by Sherif Awad
In one week, I had the chance of watching three actions films: The new Star Wars, the new Superman vs. Batman and the new Crouching Tiger, Hidden Dragon. I can say that audience loved the new Star Wars because it recycled the main plot of the first trilogy and hated the new Superman vs. Batman because it was too dark for the audience to accept it that way. As for the new Crouching Tiger, Hidden Dragon titled Sword of Destiny, I can say it shared the same plot elements of the new Star Wars because it features a young powerful man who was seduced to have more power hence giving up his soul to greedy master which drove to fight for their dark side.
Let us remember that the first Crouching Tiger, Hidden Dragon was made sixteen years ago with three great Asian stars Chow Yun-Fat, Michelle Yeoh and Zhang Ziyi under the direction of the great director Ang Lee. The film won four Oscars including Best Foreign Film and Best Cinematography and was nominated in six other categories. The story took place during the 18th century and focused on the two warrior Li Mu Bai (Chow Yun-Fat) and Yu Shu Lien (Michelle Yeoh) who trying to protect the sword called The Green Destiny from falling into the wrong hands. The film ended with Li Mu Bai dying from a poisoned dart in the arms Yu Shu Lien while The Green Destiny is returned to Sir Te’s estate.
In 2013, it was reported that a sequel to Crouching Tiger, Hidden Dragon will begin shooting. However, Zhang Ziyi declined to reprise her role as warrior Han Mei (Shuya Chang played in this sequel however her role was minor in the plot)because the new film had another director Yuen Woo-Ping although the latter was the director of major Asian martial arts not to mention his choreography of many Asian and international films including The Matrix trilogy and Kill Bill’s two volumes. The film was ready in September 2014 but it was rescheduled for release in 2016, debuting in Asia and US during last February. On the marvelous Netflix, I caught it him this week. The sequel takes many years after the events of the first film as a warrior Yu Shu Lien emerges from solitude to travel to Peking, where the legendary sword of Li Mu Bai, known as the Green Destiny, is located. In the forest, several warriors from the West Lotus clan attack her carriage. As she fights them, a masked man comes to her aid, and together they defeat the attackers. Following her arrival, warrior Wei Feng (Harry Shum Jr.) attempts to steal the sword but Snow Vase, another young female warrior played by (Natasha Liu Bordizzo) fights him and secured his captivity. While Shu Lien trains Snow Vase, warlord Hades Dai (Jason Scott Lee) prepares to save his protégé Wei Feng and have the sword for himself.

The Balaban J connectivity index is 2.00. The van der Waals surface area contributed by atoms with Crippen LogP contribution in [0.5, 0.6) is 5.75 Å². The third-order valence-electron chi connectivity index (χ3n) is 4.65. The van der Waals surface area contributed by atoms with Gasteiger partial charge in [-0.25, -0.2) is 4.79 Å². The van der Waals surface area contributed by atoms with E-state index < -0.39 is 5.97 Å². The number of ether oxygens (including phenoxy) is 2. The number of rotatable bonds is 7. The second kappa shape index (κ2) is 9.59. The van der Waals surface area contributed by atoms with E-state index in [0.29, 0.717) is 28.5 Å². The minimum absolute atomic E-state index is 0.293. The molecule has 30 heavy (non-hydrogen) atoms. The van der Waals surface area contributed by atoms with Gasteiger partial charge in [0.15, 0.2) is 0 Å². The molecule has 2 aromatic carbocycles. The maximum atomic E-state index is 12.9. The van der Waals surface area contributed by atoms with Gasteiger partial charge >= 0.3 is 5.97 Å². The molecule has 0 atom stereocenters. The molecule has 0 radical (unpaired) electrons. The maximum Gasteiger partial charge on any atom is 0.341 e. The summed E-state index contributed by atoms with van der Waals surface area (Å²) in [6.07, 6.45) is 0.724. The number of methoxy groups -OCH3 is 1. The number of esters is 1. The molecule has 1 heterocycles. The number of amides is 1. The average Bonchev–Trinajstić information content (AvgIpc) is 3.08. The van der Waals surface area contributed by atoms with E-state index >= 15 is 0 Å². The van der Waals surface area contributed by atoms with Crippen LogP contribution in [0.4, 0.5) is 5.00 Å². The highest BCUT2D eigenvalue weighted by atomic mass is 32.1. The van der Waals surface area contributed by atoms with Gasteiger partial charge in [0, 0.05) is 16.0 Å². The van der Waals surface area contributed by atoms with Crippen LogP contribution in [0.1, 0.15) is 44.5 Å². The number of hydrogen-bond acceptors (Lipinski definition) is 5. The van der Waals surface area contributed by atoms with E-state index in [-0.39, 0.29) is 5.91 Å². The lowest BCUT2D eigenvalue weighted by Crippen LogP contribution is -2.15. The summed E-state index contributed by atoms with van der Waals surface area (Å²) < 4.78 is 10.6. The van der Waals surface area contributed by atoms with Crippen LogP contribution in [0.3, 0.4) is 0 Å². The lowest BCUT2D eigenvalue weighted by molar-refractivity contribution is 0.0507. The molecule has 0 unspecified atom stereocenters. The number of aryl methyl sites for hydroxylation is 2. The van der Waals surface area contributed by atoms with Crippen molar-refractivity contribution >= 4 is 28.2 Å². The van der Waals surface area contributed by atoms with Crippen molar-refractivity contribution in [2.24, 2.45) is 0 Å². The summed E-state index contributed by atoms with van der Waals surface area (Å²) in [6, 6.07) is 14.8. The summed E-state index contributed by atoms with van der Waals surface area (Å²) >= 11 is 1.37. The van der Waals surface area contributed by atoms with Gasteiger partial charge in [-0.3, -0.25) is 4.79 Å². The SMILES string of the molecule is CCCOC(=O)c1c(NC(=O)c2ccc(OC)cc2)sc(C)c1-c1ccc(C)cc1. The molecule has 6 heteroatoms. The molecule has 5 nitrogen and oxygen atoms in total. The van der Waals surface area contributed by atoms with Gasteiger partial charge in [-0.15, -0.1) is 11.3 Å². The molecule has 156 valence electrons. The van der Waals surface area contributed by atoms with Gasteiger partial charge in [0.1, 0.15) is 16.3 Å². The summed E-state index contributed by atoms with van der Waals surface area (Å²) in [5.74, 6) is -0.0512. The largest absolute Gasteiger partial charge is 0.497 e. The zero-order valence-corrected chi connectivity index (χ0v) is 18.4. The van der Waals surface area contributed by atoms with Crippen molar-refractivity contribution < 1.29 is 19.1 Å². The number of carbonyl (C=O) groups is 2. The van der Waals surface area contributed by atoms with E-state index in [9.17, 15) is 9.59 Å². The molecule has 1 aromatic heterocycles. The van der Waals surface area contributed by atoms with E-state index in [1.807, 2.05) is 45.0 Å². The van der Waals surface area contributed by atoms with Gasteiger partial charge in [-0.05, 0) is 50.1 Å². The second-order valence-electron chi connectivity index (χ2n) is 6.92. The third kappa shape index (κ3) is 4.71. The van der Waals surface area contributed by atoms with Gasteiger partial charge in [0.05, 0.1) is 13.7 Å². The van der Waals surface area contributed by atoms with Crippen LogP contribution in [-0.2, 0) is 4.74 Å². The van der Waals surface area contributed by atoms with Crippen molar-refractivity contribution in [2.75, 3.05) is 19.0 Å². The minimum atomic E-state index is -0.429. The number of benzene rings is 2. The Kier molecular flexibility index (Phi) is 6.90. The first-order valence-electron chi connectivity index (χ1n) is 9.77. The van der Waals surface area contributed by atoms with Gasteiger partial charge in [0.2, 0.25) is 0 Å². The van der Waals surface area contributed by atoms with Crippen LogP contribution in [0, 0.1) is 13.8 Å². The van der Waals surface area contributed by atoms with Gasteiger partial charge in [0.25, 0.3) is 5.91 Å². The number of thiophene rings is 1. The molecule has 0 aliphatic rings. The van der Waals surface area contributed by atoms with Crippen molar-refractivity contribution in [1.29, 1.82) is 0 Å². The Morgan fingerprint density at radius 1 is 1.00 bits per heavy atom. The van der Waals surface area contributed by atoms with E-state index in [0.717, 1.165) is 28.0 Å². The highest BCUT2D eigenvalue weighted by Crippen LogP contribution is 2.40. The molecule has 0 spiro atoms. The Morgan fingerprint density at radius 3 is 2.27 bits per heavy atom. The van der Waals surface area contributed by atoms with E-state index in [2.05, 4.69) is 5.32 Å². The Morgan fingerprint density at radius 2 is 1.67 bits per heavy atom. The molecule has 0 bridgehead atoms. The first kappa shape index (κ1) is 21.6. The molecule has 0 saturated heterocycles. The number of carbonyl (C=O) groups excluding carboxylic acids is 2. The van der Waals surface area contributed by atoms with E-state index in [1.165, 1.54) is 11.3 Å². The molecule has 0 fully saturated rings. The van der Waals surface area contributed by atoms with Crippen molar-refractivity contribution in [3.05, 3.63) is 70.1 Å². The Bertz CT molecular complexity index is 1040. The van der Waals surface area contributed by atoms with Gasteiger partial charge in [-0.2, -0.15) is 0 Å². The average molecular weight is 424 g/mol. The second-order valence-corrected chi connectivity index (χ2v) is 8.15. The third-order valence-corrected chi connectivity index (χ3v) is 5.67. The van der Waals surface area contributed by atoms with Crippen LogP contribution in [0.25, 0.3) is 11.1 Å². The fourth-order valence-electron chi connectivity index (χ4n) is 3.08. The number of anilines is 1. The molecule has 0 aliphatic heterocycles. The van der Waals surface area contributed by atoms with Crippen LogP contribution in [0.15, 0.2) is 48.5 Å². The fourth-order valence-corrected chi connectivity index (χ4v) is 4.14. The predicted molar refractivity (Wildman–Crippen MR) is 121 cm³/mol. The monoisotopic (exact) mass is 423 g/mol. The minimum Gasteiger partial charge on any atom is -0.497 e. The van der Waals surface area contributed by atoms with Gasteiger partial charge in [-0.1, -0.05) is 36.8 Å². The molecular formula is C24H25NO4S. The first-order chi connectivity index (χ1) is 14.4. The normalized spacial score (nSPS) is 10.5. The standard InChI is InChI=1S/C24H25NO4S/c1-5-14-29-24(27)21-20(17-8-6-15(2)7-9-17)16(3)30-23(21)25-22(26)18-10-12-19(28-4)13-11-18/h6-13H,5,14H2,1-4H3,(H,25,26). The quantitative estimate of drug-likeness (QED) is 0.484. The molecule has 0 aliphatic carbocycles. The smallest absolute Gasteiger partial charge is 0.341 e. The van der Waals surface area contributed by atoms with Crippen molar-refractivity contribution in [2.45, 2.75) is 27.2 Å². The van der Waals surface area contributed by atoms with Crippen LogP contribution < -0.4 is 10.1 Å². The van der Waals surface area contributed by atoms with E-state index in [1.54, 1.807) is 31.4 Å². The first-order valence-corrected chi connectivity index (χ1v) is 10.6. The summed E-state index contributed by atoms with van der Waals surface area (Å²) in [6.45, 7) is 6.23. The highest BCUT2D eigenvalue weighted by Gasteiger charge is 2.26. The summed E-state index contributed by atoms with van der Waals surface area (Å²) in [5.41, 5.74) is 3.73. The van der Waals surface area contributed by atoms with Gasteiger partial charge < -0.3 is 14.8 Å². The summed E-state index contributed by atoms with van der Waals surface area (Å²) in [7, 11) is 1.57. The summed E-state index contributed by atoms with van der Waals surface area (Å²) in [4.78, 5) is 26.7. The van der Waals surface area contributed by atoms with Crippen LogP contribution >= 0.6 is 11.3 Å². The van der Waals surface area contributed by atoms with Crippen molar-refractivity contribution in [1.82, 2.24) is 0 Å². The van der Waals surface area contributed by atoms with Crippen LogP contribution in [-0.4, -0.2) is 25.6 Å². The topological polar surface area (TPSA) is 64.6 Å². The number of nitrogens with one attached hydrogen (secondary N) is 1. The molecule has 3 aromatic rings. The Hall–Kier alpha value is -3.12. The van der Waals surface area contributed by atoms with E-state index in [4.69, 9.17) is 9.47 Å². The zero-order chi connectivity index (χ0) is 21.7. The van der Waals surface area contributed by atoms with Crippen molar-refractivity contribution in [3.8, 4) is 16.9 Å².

The relationship between Snow Vase and Wei Feng revealed to be something similar to Star Wars: they are brother and sister who were separated at birth. Wei Feng was seduced by warlord Hades Dai to join his ranks “and the dark side of the force”. I was wondering if George Lucas ever read the writings of Wang Dulu (1909–1977), on which the two Crouching Tiger films were based. Who knows?
The new film welcome another great martial art star Donnie Yen who has briefly appeared in major US films like Blade II and Highlander: Endgame but not as top-billed like his counterparts Jet Li or Jackie Chan. However, he is quite known to global audience of this specific film form and he is currently shooting the new XXX sequel with Vin Diesel. Donnie Yen often improvised on films set and reported to choreograph a major fighting scene on the snow in Sword of Destiny.
Another actor I enjoyed seeing again was Jason Scott Lee who played the main villain. Although he is good in doing so the way he did in Soldier (1998) starring Kurt Russell, I still remember his wonderful turn as the king of martial arts in Dragon: The Bruce Lee Story (1993). We must remember that Donnie Yen, played Bruce Lee’s master in three films.
I recommend Sword of Destiny to fans of the genre although it might appear less powerful than the original film, which is a rule that applies to most sequels. This brings me to debate over the new Superman vs. Batman. I guess the only one to blame is studio executive who always think of sequels and always think these sequels will bring more money. In doing so, they give the character Rocky Balboa cancer in his latest appearance in Creed and killed Superman at the end of the aforementioned Superman vs. Batman. When will they know that films and characters should be left alone as time had already iconized them in history?